Srikanth opens his campaign in Nanjing against Vietnam’s Nguyen Nhat, and is favoured to go through for a second-round meeting with either Spain’s Pablo Abian or England’s Toby Penty. The Indian ace has never clashed with Abian, but owns a 1-0 record against Penty, though that match was played in Bangkok, five years ago.
Srikanth’s most likely third-round opponent would be the 13th seeded Jonatan Christie, who could well be a tricky customer, considering the fact that the Indian is deadlocked at 2-2 against the up-and-coming 20-year-old Indonesian, and has lost their most recent clash, in the Badminton Asia Team Championships. On paper, at least, Srikanth is the favourite, with his sixth world standing to Christie’s 15th rank.
Should the Indian win, he would go into a quarter-final reckoning with any one from amongst Indonesia’s Ginting, Taiwanese Wang Tzu Wei and Japan’s Kanta Tsuneyama, winner of the recent Thailand Open at the expense of the 2014 World Championship bronze medallist, Tommy Sugiarto.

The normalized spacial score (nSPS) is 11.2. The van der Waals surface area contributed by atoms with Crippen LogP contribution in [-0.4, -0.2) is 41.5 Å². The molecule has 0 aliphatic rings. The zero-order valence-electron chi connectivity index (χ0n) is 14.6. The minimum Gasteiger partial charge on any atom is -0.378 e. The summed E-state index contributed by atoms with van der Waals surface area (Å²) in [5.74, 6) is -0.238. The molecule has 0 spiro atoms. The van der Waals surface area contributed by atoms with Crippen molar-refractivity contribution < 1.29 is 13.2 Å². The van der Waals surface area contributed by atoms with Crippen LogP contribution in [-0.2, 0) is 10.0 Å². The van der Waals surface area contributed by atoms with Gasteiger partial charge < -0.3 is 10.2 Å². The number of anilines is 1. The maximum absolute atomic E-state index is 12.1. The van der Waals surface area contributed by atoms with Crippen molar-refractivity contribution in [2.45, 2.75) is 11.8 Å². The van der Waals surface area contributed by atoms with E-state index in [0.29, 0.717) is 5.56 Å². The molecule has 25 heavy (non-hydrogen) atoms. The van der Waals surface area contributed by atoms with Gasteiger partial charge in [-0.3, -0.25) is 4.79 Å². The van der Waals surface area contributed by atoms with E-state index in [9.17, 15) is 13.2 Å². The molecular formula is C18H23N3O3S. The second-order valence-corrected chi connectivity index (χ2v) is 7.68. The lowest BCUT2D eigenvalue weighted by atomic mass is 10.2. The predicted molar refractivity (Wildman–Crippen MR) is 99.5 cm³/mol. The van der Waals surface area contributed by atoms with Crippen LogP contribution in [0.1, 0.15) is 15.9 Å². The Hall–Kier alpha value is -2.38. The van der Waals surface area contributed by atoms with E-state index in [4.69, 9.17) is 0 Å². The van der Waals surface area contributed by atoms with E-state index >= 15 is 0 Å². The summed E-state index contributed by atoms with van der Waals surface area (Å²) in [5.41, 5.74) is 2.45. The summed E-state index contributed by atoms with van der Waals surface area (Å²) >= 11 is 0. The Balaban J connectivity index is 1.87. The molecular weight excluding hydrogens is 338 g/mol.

If Srikanth plays at anywhere near the form he was in until throughout 2017 until November, he would not be troubled by any of these worthies. And that would propel him into the semi-finals, where his opponent is likely to be one from amongst these four seeded players — South Korea’s Son Wan Ho (No 4), Japan’s Momota (No 6), Indonesia’s Sugiarto (No 15) and Denmark’s Antonsen (No 16).
Even a loss in the last four would assure Srikanth of a bronze, though, if he were to manage a fourth victory in 11 meetings with the red-hot Momota, who is undoubtedly the dark horse in the tournament, he could well improve on the colour of the medal.
No Indian has won an official World Championship gold, though Saina Nehwal and P V Sindhu have come heartbreakingly close in 2015 and 2017, respectively. Kidambi Srikanth has all the credentials to set the record straight.
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Updated Date: Jul 28, 2018 15:01:29 IST